Last December, in an attempt to improve safety on the highways, the Federal Motor Carrier Safety Administration (FMCSA) launched its Compliance Safety Accountability (CSA) program. By identifying and sanctioning unsafe commercial bus and trucking companies, the FMCSA hopes to reduce the dangers of trucking accidents and bus accidents on the roadways.

A Safety Measurement System (SMS) will track accident data and any company safety violations. These data are used to rank a trucking company’s safety level using seven measurements to judge its safety performance. These measurements include fatigued driving, unsafe driving, driver fitness, vehicle maintenance, crash history, alcohol or controlled substance use and cargo loading indicators. Using the data from these measurements, the FMCSA hopes to find patterns of safety violations that might predict future conduct. They believe that they will be able to correct non-compliance issues early, before accidents occur.

However, when an individual driver working for a company receives a violation, that violation affects the company’s safety score but is not used to rate the individual driver. The FMCSA has said that the CSA is not meant to rate individual driver safety; although it does keep records of driver violations, it doesn’t take action against drivers with dangerous safety records.

The trucking companies themselves will need to weed out their unsafe drivers.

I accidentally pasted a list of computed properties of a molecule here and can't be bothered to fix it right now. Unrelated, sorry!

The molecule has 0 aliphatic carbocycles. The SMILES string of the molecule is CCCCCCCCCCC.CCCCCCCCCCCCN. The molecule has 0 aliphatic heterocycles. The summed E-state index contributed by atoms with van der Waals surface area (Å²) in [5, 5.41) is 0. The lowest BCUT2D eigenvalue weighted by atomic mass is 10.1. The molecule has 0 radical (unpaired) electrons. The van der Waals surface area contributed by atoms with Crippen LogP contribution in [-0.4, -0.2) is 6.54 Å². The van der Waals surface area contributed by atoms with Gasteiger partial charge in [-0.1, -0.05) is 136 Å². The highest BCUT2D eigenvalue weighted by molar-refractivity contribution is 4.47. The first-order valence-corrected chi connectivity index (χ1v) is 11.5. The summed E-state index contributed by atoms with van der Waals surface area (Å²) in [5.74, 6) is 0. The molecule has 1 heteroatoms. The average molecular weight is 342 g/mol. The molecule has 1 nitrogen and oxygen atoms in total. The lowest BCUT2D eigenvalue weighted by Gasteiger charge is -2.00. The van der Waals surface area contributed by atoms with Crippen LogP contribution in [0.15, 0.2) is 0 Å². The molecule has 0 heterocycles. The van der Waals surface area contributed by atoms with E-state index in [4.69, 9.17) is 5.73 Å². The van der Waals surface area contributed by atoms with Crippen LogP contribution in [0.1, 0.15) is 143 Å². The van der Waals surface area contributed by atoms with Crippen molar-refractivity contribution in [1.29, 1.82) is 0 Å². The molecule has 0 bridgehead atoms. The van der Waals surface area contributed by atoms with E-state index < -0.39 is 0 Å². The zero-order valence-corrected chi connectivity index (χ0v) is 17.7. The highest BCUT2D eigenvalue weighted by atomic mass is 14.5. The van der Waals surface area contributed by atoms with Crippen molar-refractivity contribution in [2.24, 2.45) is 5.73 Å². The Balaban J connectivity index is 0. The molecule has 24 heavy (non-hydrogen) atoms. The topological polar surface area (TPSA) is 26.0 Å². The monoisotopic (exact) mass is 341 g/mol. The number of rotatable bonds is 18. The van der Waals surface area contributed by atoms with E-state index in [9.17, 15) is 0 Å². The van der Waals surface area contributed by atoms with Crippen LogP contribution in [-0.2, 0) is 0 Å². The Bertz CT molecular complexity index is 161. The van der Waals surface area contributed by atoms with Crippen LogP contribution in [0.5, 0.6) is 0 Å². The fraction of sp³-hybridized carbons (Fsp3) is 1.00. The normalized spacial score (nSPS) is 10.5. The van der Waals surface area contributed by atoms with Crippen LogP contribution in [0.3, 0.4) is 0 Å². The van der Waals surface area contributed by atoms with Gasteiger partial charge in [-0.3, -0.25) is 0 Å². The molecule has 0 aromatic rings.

There is a related initiative called the Pre-employment Screening Program (PSP) that also tracks statistics for individual drivers. While not part of the new CSA, the driver violations it records become part of the CSA scores.

Even though the individual drivers are monitored, there could be gaps that dangerous drivers fall through. CSA program data are not easy for companies to get. And this information may not be sufficient by itself for a trucking company to evaluate drivers. The PSP reports are only available to a prospective employer of a driver — and the PSP data expire. The violation information is only saved for five years and the crash history data is only saved for three years.

As we all know, the trucking business is a profit-driven business. Operators and drivers are always under pressure to drive faster, for longer hours and under any and all weather conditions. Sometimes safety standards are pushed aside for business priorities.

If you or a loved one has been in an accident with a truck, contact a personal injury attorney. We will be able to help you do what federal regulators can’t do: hold the trucking companies accountable for their actions.